Purpose: Although most patients with stage I breast cancer have a good prognosis, their clinical outcomes may vary significantly. We assessed clinical outcomes and prognostic factors in stage I breast cancer patients with and without triple-negative breast cancer (TNBC) phenotype.
Methods: Of 2,489 patients undergoing breast cancer surgery between January 1998 and December 2002, 554 (22.3%) had stage I breast cancer (tumor size ≤2 cm, and lymph node-negative). TNBC was defined as a primary tumor negative for estrogen and progesterone receptors (Allred scores <3/8) and for HER2/neu (0-1+ by immunohistochemistry).
Results: Of the 554 patients with stage I breast cancer, 78 (14.1%) had TNBC. A significant proportion of TNBC patients had histologic grade 3 tumors (47.4% vs. 34.5%, p=0.031) and tumors >1 cm (87.2% vs. 75.8%, p=0.028) and received adjuvant chemotherapy (79.5% vs. 44.7%, p<0.001). During a median follow-up time of 8.7 years, 72 patients experienced tumor recurrences; 18 (23.1%) in the TNBC group and 54 (11.3%) in the non-TNBC group (p=0.010), with cumulative 3-year rate of recurrence of 12.8% and 5.3%, respectively (p=0.010). Ten-year relapse-free survival (RFS; 75.6% vs. 87.5%, p=0.004) and overall survival (OS; 83.0% vs. 91.4%, p=0.002) rates were significantly lower in the TNBC group. Multivariate analysis showed that triple negativity and histologic grade were independent predictors of shorter RFS and OS.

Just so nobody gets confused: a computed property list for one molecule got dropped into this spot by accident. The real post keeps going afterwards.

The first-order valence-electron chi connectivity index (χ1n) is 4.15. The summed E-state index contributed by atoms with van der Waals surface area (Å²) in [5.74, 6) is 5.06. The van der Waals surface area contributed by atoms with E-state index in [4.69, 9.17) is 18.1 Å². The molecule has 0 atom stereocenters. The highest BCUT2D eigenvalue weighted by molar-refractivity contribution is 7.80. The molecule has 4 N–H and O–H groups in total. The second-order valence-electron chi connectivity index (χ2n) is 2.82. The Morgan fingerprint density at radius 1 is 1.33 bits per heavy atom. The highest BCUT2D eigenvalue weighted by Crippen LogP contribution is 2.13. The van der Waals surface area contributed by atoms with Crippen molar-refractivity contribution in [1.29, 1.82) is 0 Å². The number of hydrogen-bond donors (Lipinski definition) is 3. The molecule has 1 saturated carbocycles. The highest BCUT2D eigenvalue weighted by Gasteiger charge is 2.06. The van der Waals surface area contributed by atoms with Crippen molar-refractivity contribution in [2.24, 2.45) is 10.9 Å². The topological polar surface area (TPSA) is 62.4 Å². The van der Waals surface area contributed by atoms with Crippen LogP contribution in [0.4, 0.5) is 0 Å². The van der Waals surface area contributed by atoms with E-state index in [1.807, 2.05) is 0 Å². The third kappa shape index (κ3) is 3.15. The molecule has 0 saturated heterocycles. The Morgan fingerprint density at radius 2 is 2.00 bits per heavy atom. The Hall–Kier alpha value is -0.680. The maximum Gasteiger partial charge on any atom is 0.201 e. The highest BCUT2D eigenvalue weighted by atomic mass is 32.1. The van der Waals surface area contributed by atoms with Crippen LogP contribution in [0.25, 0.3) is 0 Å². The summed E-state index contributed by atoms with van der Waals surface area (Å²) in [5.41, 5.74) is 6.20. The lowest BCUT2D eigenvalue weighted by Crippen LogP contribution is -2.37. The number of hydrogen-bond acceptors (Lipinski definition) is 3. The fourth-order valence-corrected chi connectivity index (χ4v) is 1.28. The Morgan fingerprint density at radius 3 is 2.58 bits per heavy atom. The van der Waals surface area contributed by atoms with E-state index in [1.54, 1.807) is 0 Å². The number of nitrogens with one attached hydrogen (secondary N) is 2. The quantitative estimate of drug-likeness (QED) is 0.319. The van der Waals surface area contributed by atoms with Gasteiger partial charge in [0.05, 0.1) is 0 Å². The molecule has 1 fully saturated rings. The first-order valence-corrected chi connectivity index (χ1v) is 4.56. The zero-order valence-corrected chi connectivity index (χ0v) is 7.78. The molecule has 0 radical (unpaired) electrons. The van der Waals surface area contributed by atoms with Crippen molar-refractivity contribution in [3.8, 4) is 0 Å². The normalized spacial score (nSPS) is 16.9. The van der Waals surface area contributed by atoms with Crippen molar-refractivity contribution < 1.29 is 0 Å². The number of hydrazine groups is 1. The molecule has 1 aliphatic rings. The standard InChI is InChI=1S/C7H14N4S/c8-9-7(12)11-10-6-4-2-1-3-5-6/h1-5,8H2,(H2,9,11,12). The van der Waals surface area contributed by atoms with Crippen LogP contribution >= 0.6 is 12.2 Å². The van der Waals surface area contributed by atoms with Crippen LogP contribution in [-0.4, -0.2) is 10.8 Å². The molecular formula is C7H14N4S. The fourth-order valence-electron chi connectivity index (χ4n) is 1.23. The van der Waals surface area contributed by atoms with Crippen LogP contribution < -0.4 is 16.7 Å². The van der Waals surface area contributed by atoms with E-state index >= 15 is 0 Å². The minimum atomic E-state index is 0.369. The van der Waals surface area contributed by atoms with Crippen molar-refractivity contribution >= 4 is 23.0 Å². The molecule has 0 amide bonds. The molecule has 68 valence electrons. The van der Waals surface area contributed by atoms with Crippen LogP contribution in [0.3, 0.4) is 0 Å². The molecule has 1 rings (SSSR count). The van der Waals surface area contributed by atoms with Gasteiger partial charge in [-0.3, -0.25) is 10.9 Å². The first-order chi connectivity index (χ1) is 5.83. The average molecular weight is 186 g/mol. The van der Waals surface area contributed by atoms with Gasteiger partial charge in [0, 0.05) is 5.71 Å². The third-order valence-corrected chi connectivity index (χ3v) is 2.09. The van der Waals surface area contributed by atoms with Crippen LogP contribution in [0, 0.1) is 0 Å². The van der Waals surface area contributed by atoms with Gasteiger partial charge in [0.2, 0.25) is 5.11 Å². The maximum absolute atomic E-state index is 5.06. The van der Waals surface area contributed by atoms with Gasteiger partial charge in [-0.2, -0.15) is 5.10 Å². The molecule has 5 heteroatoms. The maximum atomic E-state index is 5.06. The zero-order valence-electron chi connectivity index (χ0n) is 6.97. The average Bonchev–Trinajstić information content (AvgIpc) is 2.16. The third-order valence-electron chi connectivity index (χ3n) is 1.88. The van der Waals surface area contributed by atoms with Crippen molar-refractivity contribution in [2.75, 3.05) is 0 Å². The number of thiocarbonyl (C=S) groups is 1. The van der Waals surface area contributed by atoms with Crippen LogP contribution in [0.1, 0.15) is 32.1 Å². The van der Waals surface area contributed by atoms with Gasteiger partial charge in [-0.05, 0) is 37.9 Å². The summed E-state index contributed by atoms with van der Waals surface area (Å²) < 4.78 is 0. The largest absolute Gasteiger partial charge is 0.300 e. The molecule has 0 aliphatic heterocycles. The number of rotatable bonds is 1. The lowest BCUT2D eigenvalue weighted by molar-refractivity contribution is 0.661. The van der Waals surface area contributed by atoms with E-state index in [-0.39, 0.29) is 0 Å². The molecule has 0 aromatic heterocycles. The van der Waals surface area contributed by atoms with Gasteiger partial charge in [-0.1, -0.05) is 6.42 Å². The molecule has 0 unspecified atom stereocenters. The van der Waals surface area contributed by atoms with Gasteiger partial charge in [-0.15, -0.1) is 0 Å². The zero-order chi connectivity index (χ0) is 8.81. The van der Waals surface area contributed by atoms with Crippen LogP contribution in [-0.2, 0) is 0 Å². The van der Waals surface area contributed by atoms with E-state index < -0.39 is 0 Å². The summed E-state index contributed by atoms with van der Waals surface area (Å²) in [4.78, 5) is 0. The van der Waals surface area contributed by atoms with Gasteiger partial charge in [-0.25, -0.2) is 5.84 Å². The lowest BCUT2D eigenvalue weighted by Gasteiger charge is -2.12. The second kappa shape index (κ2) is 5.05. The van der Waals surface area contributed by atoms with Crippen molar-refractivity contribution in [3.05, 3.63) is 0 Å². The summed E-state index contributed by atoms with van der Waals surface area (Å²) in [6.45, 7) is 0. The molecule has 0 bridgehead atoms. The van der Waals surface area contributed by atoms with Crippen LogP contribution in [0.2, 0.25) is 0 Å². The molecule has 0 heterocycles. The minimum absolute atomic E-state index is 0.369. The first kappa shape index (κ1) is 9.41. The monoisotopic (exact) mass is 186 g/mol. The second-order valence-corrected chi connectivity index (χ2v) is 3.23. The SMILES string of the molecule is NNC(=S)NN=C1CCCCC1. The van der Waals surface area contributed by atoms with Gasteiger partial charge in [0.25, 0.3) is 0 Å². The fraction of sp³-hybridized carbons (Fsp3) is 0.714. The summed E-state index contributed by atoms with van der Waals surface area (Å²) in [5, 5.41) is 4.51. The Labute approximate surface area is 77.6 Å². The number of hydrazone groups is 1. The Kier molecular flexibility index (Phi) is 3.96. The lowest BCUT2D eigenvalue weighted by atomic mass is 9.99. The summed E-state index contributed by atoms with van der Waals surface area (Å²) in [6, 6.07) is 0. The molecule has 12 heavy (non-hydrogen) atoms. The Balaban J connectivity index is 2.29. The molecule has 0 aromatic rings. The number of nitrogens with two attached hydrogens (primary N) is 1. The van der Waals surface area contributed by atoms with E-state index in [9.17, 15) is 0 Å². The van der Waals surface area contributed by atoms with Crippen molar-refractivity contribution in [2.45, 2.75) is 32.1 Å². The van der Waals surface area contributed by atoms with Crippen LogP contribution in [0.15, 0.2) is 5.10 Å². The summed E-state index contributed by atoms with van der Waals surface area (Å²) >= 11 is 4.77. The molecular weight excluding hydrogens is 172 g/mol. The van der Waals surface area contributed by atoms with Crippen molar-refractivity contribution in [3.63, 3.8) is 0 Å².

Conclusion: TNBC had more aggressive clinicopathologic characteristics and was associated with poorer survival in patients with stage I breast cancer. More intensive adjuvant chemotherapy or a different therapeutic strategy targeting this population is warranted.
Keywords: Breast neoplasms; HER2/neu; Prognosis.